It’s very easy to forget that before Luis Suarez started breaking goalscoring records for Liverpool, he was regarded as a brilliant player who couldn’t finish.
The Uruguayan bagged four Premier League goals in 2010/11 after being signed in January and 11 the following season.
Here’s some of what was said about him in 2012:
“Suarez is a fantastic player, but I don’t know if he is a natural goalscorer, somebody like a Michael Owen,” Gary McAllister told BBC Sport.
The Tomkins Times produced these three conclusions on the forward:
- Suarez is not yet an efficient goalscorer or a clinical finisher
- It is only Suarez’s volume of shots that enable his goalscoring record to look impressive
- Luis Suarez is a roaming, attacking number 10, not a goalscoring number 9.
In the same year, the Independent ran a story under this headline: ‘Awful conversion rate means Suarez must go to finishing school’, and this (now moronic) sentence was found in a Bleacher Report feature:
‘In short, when faced with the higher standards of the Premier League, Suarez has shown that he is not a clinical striker, even when compared to other newcomers to the league, such as Sergio Aguero. Accordingly, Suarez does not deserve to be considered a world-class goalscorer.’
The following two seasons saw Suarez bag 61 goals and establish himself as one of the world’s best three or four players.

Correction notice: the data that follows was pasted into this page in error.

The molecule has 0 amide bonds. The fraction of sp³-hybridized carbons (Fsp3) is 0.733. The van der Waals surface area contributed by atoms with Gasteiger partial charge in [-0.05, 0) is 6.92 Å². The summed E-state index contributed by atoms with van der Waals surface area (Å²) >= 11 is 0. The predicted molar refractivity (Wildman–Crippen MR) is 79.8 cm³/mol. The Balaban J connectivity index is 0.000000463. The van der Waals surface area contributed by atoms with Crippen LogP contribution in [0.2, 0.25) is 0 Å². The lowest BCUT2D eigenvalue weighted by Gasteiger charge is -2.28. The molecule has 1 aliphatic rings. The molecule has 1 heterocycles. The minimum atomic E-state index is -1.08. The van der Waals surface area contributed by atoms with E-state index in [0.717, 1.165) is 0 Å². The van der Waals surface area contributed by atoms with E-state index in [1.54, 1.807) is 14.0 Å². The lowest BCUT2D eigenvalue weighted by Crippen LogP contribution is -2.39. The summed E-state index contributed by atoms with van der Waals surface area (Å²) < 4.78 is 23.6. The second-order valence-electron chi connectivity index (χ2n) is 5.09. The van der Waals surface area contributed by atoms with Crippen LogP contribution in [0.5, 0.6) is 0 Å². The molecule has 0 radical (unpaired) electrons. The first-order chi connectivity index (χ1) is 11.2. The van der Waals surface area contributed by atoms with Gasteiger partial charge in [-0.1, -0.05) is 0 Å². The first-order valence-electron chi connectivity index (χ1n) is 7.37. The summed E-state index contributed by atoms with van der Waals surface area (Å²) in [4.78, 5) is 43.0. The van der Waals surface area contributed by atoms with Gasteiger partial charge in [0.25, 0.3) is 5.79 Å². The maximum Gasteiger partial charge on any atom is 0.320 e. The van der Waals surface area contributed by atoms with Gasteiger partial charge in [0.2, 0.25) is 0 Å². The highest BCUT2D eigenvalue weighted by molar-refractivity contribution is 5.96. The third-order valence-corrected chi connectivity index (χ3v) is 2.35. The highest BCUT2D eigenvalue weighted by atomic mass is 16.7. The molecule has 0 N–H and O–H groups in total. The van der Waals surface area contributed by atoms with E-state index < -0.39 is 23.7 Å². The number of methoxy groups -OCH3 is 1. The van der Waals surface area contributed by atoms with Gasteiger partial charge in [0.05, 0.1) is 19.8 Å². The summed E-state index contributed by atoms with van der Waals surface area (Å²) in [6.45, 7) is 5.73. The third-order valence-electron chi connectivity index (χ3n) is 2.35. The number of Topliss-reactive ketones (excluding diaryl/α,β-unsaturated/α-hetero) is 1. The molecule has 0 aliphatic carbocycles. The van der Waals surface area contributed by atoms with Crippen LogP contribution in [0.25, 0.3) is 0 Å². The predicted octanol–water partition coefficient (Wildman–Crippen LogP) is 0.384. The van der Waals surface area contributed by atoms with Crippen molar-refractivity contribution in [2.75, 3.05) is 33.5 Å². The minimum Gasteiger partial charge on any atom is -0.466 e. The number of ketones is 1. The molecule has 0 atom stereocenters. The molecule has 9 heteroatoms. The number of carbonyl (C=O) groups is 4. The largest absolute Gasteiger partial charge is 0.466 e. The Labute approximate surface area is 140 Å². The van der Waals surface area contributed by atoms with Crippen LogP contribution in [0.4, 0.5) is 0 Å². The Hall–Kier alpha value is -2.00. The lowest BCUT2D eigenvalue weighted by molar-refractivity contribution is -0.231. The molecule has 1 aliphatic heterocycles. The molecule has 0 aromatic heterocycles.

In 2017, Liverpool may have a mindbogglingly talented South American in Roberto Firmino who could be set to do the same thing…
At the start of 2012/13, Suarez was 25 and had been in England 18 months, scoring 15 Premier League goals in total. Firmino, also 25, has a very similar record, notching 21 times in 24 months.
Could our Brazilian be about to add the one thing missing from his truly brilliant game: goals?
He’s got all the ability, skill and composure to do so – and has just been given the no.9 to boot. Firmino’s unselfish and creates chances for others, but so did Suarez – and having found his feet – our ex-striker began to find the back of the net at a rate of knots.
A key difference could perhaps be that Suarez had a real goalscoring pedigree in Holland, whereas Firmino had never been a natural centre-forward before joining Liverpool…
But those who’ve watched him when fully fit over the past two seasons have seen that when on-song, he can be totally unplayable. A forward with his ability should be scoring more goals – that’s simple.
And the fact Jurgen Klopp isn’t buying a striker this summer suggests that he thinks Bobby may now go down Suarez’s route.
If Firmino is allowed to stay central all season, with players like Sadio Mane, Mo Salah and Coutinho running off him, he’s going to far exceed his 11 goals 2016/17 haul.
We really hope some of the articles brandishing him, ‘Good, but not a goalscorer’ prove to be as inaccurate as the Suarez ones we highlighted before!